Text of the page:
Wednesday, December 8

Snowboarding injuries

From 1993 to 1996, the number of people who took up snowboarding more than doubled. And the legion of new "boarders" on the slopes continues to increase. In the 1990s, snowboarding has not only grown exponentially, it has risen above the label of "sport" to become a cultural phenomenon, with its own particular fashion and jargon.

Unfortunately, the downside of all this interest is an increase in snowboarding injuries. "The sheer increase in the volume of snowboarders out there on the mountain is in direct correlation to the increase of people we see in our clinic," says Dr. Andrew Parker, team physician of the NHL's Colorado Avalanche and a member of the Association of Professional Team Physicians. "More snowboarders simply equals more injuries."

Join Dr. Parker as he discusses the types of injuries he usually sees and what snowboarders can do so that injuries don't keep them from "riding" all winter long.

Has there been an increase in snowboarding injuries in the last few years?

Dr. Parker: Unquestionably. Obviously this is due to the increase in the number of snowboarders over the last few years. It's the sheer volume of people on the mountain -- more people, more injuries. I don't think it's an issue in terms of there being so many people snowboarding that it's people injuring people; I think it's more of the fact that if you have more people, there are going to be more injuries.

I also don't think there is much to the claim by skiers that snowboarders are out of control and cause more injuries. If skiing had a sudden boom in popularity, you would see more skiing injuries as well. It's simple numbers.

What are the most common injuries?

Dr. Parker: It's interesting. If you think about how you fall when you ski, you have a really long lever-arm in the form of a ski attached to your foot. So we see a lot of knee injuries, people tearing the anterior cruciate ligaments (ACLs), for example. In snowboarding, your feet are pretty much strapped in to the board and aren't going anywhere, so we tend to see many more upper-extremity injuries than we see in skiing -- shoulder, elbow, wrist and hand injuries.

When snowboarders fall, they land on their hands, their shoulder, their rear-end or their head. One of those is going to take the brunt of the force as opposed to the typical skiing injury where there are going to be torque-type injuries on your knees and lower extremities.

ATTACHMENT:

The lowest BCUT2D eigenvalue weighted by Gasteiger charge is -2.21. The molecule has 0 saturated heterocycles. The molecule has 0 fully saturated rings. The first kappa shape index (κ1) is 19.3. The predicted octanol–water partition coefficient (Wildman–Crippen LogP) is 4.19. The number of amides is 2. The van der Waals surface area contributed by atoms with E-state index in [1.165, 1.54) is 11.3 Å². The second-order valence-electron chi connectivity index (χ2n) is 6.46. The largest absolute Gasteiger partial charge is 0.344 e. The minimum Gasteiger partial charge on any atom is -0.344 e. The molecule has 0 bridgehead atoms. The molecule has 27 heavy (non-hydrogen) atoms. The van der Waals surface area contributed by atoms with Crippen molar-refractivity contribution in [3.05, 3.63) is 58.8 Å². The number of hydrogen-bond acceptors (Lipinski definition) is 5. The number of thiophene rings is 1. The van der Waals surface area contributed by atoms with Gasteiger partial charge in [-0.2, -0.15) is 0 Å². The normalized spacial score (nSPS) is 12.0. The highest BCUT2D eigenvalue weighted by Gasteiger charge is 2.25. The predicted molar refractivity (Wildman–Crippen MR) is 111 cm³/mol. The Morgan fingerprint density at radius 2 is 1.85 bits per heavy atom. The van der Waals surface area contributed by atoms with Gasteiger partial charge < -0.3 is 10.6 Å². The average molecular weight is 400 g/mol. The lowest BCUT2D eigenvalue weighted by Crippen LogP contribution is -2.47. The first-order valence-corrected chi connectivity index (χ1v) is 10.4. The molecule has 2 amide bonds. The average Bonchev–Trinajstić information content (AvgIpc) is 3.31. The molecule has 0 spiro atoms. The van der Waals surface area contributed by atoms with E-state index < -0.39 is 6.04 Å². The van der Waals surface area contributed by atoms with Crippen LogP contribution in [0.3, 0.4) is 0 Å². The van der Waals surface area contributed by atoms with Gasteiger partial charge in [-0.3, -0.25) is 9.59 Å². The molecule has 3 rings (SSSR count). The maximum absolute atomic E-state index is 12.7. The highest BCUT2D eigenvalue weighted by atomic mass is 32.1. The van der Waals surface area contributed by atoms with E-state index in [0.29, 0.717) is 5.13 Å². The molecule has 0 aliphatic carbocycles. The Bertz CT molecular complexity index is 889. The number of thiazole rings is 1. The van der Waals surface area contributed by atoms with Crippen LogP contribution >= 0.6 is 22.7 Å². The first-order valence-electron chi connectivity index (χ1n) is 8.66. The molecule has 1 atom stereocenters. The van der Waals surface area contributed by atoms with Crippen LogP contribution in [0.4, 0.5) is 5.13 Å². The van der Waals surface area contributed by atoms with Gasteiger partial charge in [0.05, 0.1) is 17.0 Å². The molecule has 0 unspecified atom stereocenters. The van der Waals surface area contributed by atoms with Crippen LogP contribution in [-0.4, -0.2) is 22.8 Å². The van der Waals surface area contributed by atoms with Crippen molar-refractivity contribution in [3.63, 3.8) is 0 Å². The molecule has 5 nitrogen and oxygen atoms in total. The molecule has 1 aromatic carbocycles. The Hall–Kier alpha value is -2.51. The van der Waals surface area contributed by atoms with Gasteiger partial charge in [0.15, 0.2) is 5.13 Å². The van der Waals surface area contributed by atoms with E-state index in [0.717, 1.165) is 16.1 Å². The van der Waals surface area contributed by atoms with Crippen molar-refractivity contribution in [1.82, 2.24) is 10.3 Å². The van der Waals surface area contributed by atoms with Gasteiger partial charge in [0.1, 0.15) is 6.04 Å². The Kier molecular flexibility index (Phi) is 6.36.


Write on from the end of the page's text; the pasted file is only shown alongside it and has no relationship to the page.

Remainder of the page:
Specific injuries include distal radius fractures -- wrist fractures. There are also wrist sprains and elbow contusions and dislocations. A lot of contusions and rotator cuff injuries in the shoulder. Broken collarbones. Concussions and other head and neck injuries.

What are the treatments for snowboarding injuries?

Q: I am 23 and I tore my ACL when I was 14. My doctor said I was too young to have the reconstructive surgery because I wasn't finished growing. I never had reconstructive surgery (but did have arthroscopic surgery) and continued to play high school and college football and baseball.

Now that I am not quite as active, I have a problem with stiffness and I also have pains when I walk up the stairs. I run fine with no pain, but I can tell that my knee is weaker than the other and I find myself guarding it. Do I need to have the reconstructive surgery now even though I can still play competitive sports with only some stiffness and occational pain? Or do I just need arthroscopic surgery again?
-- Jon Otto, Houston, Tex.

A: From Dr. Charles Burke, team physician for the Pittsburgh Penguins:
"I would recommend a repeat orthopedic exam. The problem with 'living with' an ACL-deficient knee is additional and ongoing damage to your knee. This can include torn cartilage (meniscus) and development of arthritis. Continuing to play sports could accelerate these problems. I am concerned about your symptoms of pain and stiffness. If you also are developing swelling, this indicates further problems."